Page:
‘This victory is for Jules’ – Vettel

2015-08-05 06:00

FORMULA 1 headed to the Hungarian Grand Prix with a heavy heart after the passing of Jules Bianchi. The hope was that it could put on a show that the young Frenchman would have revelled in. As fate would have it the Hungaroring saw the best and most dramatic race of the season.

It wasn’t a surprise to see Lewis Hamilton and Nico Rosberg lock out the front row of the grid. But the ultra-quick starting Ferraris of Sebastian Vettel and Kimi Raikkonen turned the race on its head from the seconds the lights extinguished. The two scarlet Ferraris exploded off the line and swept into first and second halfway through the first lap.

Pole sitter Lewis Hamilton lost three positions off the line but it was only the start of a dramatic afternoon of racing. The defending champion would first run wide at the chicane and later incur a drive-through penalty and lose his front-wing in a clash with Red Bull’s Daniel Ricciardo.

By the mid-way point of the race Vettel had built and Raikkonen had built a nearly fifteen- second lead over Nico Rosberg which left the Mercedes driver in a fairly distant third place. Ferrari looked set for a one-two finish but a MGU-K (kers) failure of Raikkonen’s car meant an eventual retirement for the Finn. A cruel end to a very good race.

Ferrari would have to face more pressure as Vettel had to cope with a safety-car completely eradicating his healthy lead after Nico Hulkenberg’s front-wing failed spectacularly, littering turn one with shards of carbon fibre. It didn’t take long for Rosberg to take second-place off a wounded Raikkonen but again the German was unable to make an impression on Vettel’s number five Ferrari. By now Daniel Ricciardo, on the quicker option, was catching second-placed Rosberg and with a handful of laps to go lunged for the inside line into turn one. It appeared to be a clean move on the Aussie’s side but Rosberg’s cut back on the exit of the corner which ensured a damaged front-wing for the Red Bull and a punctured right-rear for himself.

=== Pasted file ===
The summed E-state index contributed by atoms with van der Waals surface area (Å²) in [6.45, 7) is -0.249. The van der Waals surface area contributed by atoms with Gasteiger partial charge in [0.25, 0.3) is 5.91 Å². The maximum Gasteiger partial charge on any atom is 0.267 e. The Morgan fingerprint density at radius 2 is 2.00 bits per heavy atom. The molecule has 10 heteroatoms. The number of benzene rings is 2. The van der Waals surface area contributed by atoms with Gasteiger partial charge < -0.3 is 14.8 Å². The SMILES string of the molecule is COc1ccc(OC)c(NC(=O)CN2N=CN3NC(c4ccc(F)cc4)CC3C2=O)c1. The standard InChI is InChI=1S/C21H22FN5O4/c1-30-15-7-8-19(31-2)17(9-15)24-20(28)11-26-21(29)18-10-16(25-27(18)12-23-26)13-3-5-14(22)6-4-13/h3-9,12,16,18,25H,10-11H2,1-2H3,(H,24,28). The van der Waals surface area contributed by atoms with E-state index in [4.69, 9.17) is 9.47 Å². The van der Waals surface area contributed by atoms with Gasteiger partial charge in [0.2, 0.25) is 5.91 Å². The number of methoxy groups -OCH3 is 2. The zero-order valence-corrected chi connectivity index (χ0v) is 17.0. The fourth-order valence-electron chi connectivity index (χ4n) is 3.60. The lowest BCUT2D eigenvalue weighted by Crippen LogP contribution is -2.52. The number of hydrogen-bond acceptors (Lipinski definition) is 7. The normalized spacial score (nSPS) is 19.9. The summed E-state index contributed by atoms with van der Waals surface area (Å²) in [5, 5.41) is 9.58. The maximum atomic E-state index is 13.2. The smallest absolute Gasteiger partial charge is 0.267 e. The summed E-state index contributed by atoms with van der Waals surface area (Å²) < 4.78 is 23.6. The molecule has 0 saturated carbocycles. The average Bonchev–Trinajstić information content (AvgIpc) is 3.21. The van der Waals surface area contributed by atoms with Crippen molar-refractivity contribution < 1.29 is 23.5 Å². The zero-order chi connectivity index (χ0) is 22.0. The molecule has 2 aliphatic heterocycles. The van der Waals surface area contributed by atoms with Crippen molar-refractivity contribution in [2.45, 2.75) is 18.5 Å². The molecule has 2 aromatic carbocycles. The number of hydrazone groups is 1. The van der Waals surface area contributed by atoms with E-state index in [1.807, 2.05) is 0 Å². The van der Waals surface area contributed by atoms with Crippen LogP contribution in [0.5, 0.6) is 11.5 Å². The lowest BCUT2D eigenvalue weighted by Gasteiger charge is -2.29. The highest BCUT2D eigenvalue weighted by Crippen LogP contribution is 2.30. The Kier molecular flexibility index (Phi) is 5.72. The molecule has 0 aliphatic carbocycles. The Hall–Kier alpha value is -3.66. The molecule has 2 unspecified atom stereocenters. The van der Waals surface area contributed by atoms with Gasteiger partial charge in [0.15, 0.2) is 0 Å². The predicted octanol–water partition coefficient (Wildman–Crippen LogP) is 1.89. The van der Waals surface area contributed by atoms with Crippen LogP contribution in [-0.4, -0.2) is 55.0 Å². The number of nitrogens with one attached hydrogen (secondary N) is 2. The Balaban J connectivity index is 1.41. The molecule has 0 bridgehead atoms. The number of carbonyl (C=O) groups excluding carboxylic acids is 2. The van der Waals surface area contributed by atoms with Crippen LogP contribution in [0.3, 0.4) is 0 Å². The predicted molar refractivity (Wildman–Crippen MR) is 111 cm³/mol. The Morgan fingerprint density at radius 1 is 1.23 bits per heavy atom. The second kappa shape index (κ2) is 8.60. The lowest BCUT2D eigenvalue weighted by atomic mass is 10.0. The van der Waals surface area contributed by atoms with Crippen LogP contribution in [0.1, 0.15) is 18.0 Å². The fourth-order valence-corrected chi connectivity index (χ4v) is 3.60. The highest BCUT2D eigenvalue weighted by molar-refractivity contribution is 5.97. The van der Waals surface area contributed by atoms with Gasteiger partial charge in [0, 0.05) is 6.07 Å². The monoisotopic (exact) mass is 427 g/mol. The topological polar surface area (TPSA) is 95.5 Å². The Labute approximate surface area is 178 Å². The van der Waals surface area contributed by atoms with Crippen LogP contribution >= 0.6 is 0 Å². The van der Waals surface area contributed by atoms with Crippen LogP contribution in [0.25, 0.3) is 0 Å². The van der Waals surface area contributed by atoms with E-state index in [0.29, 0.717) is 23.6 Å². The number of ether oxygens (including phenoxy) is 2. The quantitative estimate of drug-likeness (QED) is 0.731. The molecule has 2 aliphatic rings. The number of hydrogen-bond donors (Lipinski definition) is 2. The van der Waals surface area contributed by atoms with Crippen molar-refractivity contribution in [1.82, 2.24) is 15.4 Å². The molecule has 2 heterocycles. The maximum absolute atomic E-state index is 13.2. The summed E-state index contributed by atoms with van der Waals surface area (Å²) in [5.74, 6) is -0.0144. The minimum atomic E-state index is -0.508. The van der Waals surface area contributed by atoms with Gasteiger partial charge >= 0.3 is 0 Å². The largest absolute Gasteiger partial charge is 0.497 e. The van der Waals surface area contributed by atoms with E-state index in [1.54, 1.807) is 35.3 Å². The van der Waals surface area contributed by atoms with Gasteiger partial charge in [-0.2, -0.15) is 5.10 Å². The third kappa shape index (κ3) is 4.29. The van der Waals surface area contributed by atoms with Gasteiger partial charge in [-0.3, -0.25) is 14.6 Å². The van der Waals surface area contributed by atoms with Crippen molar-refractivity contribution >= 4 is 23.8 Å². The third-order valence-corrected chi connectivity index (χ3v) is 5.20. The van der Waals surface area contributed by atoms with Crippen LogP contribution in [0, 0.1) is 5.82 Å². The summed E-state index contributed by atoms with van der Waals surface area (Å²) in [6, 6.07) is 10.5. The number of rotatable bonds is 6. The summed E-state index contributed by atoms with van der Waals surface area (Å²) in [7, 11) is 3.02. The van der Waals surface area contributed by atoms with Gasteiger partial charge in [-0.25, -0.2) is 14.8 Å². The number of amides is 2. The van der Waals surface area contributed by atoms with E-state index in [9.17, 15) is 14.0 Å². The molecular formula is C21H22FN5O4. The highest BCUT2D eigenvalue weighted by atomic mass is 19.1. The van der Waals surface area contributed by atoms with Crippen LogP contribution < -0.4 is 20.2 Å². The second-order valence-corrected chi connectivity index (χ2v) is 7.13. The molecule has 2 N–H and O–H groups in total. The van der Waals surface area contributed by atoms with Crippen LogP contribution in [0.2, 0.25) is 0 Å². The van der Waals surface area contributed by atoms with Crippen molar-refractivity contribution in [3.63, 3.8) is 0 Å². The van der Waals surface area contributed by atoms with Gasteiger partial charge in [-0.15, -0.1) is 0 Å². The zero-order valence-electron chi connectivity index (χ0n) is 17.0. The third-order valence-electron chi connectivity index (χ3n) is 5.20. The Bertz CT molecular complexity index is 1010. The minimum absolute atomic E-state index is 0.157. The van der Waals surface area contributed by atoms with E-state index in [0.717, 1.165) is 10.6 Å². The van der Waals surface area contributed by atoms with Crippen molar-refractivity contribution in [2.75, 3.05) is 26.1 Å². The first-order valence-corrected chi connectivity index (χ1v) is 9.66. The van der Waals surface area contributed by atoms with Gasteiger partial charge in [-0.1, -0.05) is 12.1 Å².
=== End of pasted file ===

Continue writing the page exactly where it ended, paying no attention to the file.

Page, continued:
This incident promoted Daniil Kvyat into second and with the nifty reward of his first ever F1 podium. Ricciardo recovered to third with Max Verstappen scoring an impressive fourth place finish. This marks the first race since the 2013 Brazilian Grand Prix which did not feature a Mercedes driver on the podium. McLaren’s Fernando Alonso boosted the team’s morale with a fighting fifth place finish.

It is on such dramatic days and moments that world championships turn. Hamilton was given a helping-hand with the safety car but needed a new nose after sliding into the side of Ricciardo at turn one. He was also given a drive-through penalty and emerged from the pitlane in twelfth. It looked for the majority of the race as if the lead of the driver’s championship would go to Rosberg. Miraculously, after several incidents and a penalty Hamilton fought his way to sixth and extended his championship lead. Romain Grosjean finished seventh for Lotus ahead of a recovering Rosberg who finished eighth ahead of Jenson Button in ninth. Marcus Ericsson took the final point in tenth for Sauber.

Up front Sebastian Vettel serenely led the way from lights to flag. The four-time German champion is now equal to Ayrton Senna on 41 victories. He capped the impressive win by dedicating it to the memory of Jules Bianchi


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